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Monday, May 28, 2012

Memorial and Remembrance--Thoughts on Death

With it being Memorial Day--a Day to remember those who were lost defending this country's way of life--I am reminded that there are many others that we remember.   Memorial day is a very poignant weekend regarding death due to a death that occurred a few years ago.

My dear mother-in-law (mil) passed away on Memorial Day in 2009, and while it was not the beginning of the end of our nuclear family's stability (as that demise had already begun about 10 months before that when A found the bottle again after years of sobriety), it was a huge turning point in A's life--which being my spouse and the other parent of my children, meant it was also a huge turning point in our lives.  Cleta (my mil) was an amazing woman--beautiful, giving, caring, stubborn, strong willed, and strong.  Her passing to the next phase of life was sad for those left behind, but she left a legacy with her children and her grandchildren, her love to them and through them carried her spirit on ward.  Grief and mourning are a part of life, as the passing of a great lady reminded me. 

I have had a great deal of difficulty understanding A's reaction to death--not that I expect it to be the same as mine, and obviously as it was a parent who passed, the grief is much deeper, and loss felt much more keenly--there is no return from it, only a moving forward to find a new normal for life to stabilize to.  I will not go into everything, or really anything more about A's reactions and such, as they belong to A, not to me.  (though I will mention with joy that A has decided to go to rehab (as detox just isn't sticking for more than few days) and will be entering a program next week in an effort to work through a variety of issues--And best case scenario is that she will find healing, and come out able to rebuild a life in a nearby city, and be able to be a solid, nurturing, part-time parent to our children.  Minimum desire on my part, that she will find healing and be able to build a new life.--sorry long tangent)

But I have reflected often on my views of death since then, and am finding that I do not view death the same way that many people do.  For one, I do not believe death is the end--it is AN ending, but much like the ending of one book in a long series, just as birth is not THE beginning, but a beginning.  I believe that I existed LONG before this particular incarnation of me arrived on this planet in 1974, and I will exist long, long after this body has returned to dust (and with modern preservation that is a long time).  I believe that people's spirits are connected, in non-corporeal ways, and (well I will not go into all of it) but I believe that "soul mates" are really just old friends finding each other again in this incarnation, because on a spiritual level, they are still connected.  So when you meet someone, and feel that instant connection, it is because on a deeper, non-physical plane--you already ARE connected.  And I am not talking about romance either, a soul mate can be your best friend.  On a spiritual level you attract each other like magnets.  Oh--that is actually a whole different topic--very closely related though.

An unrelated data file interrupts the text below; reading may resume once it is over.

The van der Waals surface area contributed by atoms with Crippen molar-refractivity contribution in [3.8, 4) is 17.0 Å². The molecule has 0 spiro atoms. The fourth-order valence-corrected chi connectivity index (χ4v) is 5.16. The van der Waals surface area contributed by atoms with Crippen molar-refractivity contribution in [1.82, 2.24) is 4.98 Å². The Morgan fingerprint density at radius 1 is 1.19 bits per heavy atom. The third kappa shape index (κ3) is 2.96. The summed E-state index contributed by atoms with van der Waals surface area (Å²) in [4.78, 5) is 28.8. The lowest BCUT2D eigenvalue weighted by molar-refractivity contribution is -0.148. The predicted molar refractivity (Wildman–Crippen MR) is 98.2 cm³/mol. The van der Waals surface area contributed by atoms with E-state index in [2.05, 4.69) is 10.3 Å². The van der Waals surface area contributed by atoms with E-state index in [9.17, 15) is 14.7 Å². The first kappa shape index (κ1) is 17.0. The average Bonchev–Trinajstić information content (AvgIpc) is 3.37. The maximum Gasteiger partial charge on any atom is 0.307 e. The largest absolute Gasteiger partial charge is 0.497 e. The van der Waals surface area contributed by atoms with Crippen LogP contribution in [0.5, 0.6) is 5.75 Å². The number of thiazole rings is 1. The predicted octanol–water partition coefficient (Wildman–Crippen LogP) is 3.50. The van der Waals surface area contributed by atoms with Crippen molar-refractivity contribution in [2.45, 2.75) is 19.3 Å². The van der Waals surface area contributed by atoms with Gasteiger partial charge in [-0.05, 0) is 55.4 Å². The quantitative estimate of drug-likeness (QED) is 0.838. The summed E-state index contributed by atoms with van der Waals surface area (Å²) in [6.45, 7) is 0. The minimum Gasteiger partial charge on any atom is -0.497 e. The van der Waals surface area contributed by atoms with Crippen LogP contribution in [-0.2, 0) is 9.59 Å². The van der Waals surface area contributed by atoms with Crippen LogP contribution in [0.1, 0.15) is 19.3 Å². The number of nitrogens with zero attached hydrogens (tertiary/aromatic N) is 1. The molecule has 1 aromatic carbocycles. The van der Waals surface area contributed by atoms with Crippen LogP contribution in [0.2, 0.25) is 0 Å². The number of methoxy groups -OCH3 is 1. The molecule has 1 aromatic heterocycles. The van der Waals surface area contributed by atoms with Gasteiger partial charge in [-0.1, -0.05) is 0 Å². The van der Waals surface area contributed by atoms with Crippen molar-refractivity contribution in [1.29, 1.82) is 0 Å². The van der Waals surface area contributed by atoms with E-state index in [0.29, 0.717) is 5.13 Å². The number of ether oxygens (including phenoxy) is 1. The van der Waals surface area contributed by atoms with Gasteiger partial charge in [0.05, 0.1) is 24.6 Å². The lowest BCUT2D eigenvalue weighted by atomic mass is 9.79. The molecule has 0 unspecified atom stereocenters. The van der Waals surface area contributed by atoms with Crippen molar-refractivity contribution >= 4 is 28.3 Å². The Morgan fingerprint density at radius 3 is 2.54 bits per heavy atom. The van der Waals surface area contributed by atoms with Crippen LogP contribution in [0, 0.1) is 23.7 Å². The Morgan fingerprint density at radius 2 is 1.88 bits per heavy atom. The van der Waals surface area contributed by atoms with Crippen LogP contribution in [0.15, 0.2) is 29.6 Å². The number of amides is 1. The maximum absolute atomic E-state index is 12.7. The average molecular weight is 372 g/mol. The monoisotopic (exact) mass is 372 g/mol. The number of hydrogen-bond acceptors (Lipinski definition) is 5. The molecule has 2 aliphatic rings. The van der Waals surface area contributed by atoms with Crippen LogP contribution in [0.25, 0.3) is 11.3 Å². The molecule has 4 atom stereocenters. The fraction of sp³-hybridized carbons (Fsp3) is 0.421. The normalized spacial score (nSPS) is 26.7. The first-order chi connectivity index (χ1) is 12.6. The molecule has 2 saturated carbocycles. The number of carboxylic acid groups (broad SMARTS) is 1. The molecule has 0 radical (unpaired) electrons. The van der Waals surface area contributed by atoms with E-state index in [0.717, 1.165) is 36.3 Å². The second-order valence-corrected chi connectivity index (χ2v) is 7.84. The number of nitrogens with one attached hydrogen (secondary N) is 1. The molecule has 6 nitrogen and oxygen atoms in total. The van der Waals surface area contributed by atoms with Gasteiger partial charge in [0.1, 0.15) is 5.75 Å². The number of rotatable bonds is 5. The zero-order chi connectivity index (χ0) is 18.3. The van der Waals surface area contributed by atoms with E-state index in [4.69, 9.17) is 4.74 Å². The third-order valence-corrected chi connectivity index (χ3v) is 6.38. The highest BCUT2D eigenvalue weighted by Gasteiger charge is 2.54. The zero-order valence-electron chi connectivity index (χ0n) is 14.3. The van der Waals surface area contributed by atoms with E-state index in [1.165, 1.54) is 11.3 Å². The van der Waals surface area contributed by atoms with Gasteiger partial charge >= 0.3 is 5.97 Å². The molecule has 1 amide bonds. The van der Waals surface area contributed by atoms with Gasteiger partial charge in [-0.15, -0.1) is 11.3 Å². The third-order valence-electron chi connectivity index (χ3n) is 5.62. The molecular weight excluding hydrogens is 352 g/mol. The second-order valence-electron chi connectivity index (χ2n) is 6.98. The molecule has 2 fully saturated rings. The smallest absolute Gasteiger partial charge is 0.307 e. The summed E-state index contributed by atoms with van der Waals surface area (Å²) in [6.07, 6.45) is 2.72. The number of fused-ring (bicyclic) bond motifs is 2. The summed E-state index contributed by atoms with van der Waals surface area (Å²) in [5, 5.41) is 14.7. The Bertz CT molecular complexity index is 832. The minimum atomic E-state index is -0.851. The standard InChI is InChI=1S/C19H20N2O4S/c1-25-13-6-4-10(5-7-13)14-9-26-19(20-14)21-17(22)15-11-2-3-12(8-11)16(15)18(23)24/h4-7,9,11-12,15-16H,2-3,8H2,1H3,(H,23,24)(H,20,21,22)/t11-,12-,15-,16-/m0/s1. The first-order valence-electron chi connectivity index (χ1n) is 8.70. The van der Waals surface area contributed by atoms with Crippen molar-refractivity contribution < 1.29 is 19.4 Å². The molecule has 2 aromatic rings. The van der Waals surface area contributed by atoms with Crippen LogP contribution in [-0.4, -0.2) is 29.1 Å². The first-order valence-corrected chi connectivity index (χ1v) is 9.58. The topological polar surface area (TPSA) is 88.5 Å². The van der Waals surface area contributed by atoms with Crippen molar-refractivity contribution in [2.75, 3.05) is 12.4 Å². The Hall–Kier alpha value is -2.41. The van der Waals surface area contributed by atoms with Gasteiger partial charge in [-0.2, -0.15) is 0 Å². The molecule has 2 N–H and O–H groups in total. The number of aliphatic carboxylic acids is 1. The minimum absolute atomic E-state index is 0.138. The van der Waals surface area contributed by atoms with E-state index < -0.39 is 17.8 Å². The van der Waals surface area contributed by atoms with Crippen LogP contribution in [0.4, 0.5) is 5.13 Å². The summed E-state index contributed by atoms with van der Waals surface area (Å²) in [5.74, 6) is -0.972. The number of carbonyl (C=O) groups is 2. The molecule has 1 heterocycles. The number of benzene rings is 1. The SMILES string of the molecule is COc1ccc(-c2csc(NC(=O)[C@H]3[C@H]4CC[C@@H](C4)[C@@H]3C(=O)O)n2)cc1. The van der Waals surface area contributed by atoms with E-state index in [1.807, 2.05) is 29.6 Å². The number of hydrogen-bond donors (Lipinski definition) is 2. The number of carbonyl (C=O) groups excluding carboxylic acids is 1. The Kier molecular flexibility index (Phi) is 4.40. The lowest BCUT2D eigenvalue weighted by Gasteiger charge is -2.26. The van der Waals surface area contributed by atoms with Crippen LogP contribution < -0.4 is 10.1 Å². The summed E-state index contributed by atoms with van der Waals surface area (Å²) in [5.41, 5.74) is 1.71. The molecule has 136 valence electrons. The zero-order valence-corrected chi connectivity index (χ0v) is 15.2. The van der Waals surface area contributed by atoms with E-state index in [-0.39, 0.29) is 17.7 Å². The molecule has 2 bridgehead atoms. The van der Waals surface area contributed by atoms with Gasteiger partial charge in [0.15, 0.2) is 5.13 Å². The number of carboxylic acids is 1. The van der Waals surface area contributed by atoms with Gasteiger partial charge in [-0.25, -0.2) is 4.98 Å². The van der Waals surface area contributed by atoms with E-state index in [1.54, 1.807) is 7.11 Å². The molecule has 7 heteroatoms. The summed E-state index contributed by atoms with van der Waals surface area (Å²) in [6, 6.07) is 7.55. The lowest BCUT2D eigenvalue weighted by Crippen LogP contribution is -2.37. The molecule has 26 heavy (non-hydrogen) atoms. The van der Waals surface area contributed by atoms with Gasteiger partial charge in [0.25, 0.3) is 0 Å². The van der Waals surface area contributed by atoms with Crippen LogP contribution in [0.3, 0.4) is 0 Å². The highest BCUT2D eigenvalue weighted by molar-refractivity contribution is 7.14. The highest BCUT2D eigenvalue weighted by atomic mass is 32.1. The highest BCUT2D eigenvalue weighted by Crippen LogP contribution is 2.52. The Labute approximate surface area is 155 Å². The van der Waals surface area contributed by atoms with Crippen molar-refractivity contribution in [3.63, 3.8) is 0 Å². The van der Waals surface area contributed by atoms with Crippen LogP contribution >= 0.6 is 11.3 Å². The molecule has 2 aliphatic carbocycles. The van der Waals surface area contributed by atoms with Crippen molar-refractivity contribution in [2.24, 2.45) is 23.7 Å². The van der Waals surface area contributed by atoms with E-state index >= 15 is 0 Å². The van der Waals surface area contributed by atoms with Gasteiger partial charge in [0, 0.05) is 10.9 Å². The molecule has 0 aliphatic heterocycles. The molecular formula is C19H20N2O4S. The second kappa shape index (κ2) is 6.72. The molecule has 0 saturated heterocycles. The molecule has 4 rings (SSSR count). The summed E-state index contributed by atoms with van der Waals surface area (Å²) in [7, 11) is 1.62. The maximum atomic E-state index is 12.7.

When someone we love dies--we don't lose them, they are still with us--not in some "they taught you and you carry their memories and love with you" kind of way--though that is also true--but they are still as close as they always have been--time out of mind.  Our spirits are still intertwined and on that level, there is no loss.  Yes, grieve that you can not hug them or call them on the phone, or have a corporeal relationship with them any longer--yes that is hard, that does make you cry, it makes me cry--I LOVE hugs.  But it is not the end, they are not gone anymore than I will be gone when this body gives out eventually (when I am around 97 years old--I've decided that would be a good age to live to).  Death is not the end--even though the loss of a dearly beloved may bring us to our knees and wrench a bottomless scream from your throat, even though the overwhelming sadness that comes with knowing that this you will never again be able to hug that them again or hear that voice, even though the idea of living life with a hole that can never be filled but just has to be gotten used to seems impossible--the fact is, if you are tightly twined together in this world, in this life, your spirits are intertwined in eternity, and you will meet each other again and again, in various ways and various relationships. 

Death is hard...loss is hard...but remembering that it is NOT the end makes it a little easier.  I do not fear my own death...I do not fear the death of loved one...I know that anyone I love who passes will be painful for me and all that love that person.  I know that it will take time to grieve, time to heal, and time to find a new normal.  I know that everyone's time is different, everyone's grief is different...But I also know that in the end--there is no end!

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